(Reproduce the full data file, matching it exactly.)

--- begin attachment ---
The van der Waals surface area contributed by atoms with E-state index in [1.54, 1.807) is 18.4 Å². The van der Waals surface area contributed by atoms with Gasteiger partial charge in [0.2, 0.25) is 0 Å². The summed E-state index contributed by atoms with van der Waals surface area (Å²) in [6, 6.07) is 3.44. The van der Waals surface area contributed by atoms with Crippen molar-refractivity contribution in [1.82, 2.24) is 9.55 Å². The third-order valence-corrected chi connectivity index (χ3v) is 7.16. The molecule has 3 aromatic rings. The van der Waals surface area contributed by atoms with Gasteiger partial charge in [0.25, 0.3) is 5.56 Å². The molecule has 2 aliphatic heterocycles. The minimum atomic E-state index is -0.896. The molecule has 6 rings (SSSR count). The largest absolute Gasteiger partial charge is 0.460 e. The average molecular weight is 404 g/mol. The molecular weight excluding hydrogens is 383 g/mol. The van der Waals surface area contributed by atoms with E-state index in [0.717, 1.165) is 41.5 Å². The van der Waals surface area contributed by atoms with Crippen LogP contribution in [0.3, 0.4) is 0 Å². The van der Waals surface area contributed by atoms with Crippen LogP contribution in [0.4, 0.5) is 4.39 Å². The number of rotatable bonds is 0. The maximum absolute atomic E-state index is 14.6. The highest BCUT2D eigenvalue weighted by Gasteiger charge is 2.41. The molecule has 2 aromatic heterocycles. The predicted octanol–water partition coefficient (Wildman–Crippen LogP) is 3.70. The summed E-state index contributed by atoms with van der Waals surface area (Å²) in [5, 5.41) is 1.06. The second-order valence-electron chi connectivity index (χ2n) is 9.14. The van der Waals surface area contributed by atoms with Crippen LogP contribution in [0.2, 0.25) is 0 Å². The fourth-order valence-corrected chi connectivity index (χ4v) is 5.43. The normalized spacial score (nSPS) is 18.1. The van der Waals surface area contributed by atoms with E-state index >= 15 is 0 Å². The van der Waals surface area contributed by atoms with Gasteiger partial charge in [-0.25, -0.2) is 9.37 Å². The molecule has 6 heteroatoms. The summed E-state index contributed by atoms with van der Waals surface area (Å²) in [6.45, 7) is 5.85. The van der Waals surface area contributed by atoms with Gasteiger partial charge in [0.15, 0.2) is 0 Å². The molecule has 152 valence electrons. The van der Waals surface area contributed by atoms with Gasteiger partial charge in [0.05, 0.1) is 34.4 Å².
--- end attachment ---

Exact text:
The van der Waals surface area contributed by atoms with E-state index in [1.54, 1.807) is 18.4 Å². The van der Waals surface area contributed by atoms with Gasteiger partial charge in [0.2, 0.25) is 0 Å². The summed E-state index contributed by atoms with van der Waals surface area (Å²) in [6, 6.07) is 3.44. The van der Waals surface area contributed by atoms with Crippen molar-refractivity contribution in [1.82, 2.24) is 9.55 Å². The third-order valence-corrected chi connectivity index (χ3v) is 7.16. The molecule has 3 aromatic rings. The van der Waals surface area contributed by atoms with Gasteiger partial charge in [0.25, 0.3) is 5.56 Å². The molecule has 2 aliphatic heterocycles. The minimum atomic E-state index is -0.896. The molecule has 6 rings (SSSR count). The largest absolute Gasteiger partial charge is 0.460 e. The average molecular weight is 404 g/mol. The molecular weight excluding hydrogens is 383 g/mol. The van der Waals surface area contributed by atoms with E-state index in [0.717, 1.165) is 41.5 Å². The van der Waals surface area contributed by atoms with Crippen LogP contribution in [0.3, 0.4) is 0 Å². The van der Waals surface area contributed by atoms with Crippen LogP contribution in [0.4, 0.5) is 4.39 Å². The number of rotatable bonds is 0. The maximum absolute atomic E-state index is 14.6. The highest BCUT2D eigenvalue weighted by Gasteiger charge is 2.41. The molecule has 2 aromatic heterocycles. The predicted octanol–water partition coefficient (Wildman–Crippen LogP) is 3.70. The summed E-state index contributed by atoms with van der Waals surface area (Å²) in [5, 5.41) is 1.06. The second-order valence-electron chi connectivity index (χ2n) is 9.14. The van der Waals surface area contributed by atoms with Crippen LogP contribution in [0.2, 0.25) is 0 Å². The fourth-order valence-corrected chi connectivity index (χ4v) is 5.43. The normalized spacial score (nSPS) is 18.1. The van der Waals surface area contributed by atoms with E-state index >= 15 is 0 Å². The van der Waals surface area contributed by atoms with Gasteiger partial charge in [-0.25, -0.2) is 9.37 Å². The molecule has 6 heteroatoms. The summed E-state index contributed by atoms with van der Waals surface area (Å²) in [6.45, 7) is 5.85. The van der Waals surface area contributed by atoms with Gasteiger partial charge in [0.15, 0.2) is 0 Å². The molecule has 152 valence electrons. The van der Waals surface area contributed by atoms with Gasteiger partial charge in [0.05, 0.1) is 34.4 Å².